Mental Health

High Status People Are Generous, But Only If They're Humble About Their Success

Generosity may depend on the humility of the benefactor, according to a new study published in the Journal of Personality and Social Psychology.

A pair of researchers from Michigan State University and New York University conducted a series of experiments aimed at untangling the relationship between status — respect, popularity, admiration, etc — and generosity. Across five surveys and one field study that collectively involved over 1,200 participants, the research team noticed a consistent pattern. People who believed they were high-status individuals were less charitable to others, but only when they felt completely deserving of their status. Those who were humble about their powerful place in a group were more generous than expected, possibly as a means of balancing out their perceived unease at having risen to the top unjustly.

"The effects of social status on generosity are contingent on deservingness, meaning that high-ranking people don't always behave selfishly, as a significant amount of research suggests, but do indeed care about whether or not they deserve their position," said the study's lead author Nicholas Hays, assistant professor of management at Michigan State University, in a statement.

Guitar case A new study finds that our willingness to be generous may depend on how deserving we feel our social status is. Pixabay, Public Domain

Hayes and his colleague conducted their study to address a research gap on the topic of generosity. Previous research has looked at the effects of power on our willingness to pay it forward, finding that people with a wealth of material resources are generally more stingy than others. Elsewhere, research has shown that generosity itself can lead to higher gains in social status, not to mention provide a boost to our mental well-being and happiness.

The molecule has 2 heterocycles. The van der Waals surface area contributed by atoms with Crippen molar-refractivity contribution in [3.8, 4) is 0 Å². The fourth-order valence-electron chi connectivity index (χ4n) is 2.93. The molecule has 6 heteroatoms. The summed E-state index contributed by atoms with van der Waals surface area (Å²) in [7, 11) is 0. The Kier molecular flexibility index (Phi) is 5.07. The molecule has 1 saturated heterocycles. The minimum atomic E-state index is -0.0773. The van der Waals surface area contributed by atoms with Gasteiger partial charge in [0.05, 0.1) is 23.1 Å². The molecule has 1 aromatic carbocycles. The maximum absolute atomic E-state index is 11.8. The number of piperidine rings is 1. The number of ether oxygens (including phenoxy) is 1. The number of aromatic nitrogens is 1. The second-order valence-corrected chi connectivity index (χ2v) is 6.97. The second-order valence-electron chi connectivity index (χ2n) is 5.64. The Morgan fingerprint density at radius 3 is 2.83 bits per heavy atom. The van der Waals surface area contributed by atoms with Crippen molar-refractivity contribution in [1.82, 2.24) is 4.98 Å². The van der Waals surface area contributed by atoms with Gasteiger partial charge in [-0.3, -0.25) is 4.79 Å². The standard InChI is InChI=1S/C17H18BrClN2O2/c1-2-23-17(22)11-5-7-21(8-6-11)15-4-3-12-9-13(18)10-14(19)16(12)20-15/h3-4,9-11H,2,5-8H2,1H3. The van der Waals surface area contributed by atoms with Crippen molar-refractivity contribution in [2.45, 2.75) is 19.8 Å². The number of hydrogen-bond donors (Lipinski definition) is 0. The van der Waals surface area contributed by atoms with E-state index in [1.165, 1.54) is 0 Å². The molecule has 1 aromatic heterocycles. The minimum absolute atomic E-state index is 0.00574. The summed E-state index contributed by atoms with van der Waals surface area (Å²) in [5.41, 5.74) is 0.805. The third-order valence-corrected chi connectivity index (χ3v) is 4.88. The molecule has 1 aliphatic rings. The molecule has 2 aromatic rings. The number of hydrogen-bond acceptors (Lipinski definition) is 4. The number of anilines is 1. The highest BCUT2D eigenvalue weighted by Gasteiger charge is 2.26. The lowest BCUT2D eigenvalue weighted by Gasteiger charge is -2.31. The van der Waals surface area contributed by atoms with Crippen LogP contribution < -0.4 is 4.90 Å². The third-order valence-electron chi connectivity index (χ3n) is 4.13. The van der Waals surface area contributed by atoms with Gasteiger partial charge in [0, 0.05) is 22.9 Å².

There has been fewer research that has revealed on finding out what happens to the charitable outlook of those who become top dog afterwards, however. Hayes’ findings suggest that remaining modest about one’s social success may be the only way to stay gracious. "We demonstrate that generosity may not persist once people achieve that high status," Hays said. "It depends on whether they feel that status is deserved."

Source: Hayes N, Blader S. To Give or Not to Give? Interactive Effects of Status and Legitimacy on Generosity. Journal of Personality and Social Psychology. 2016.

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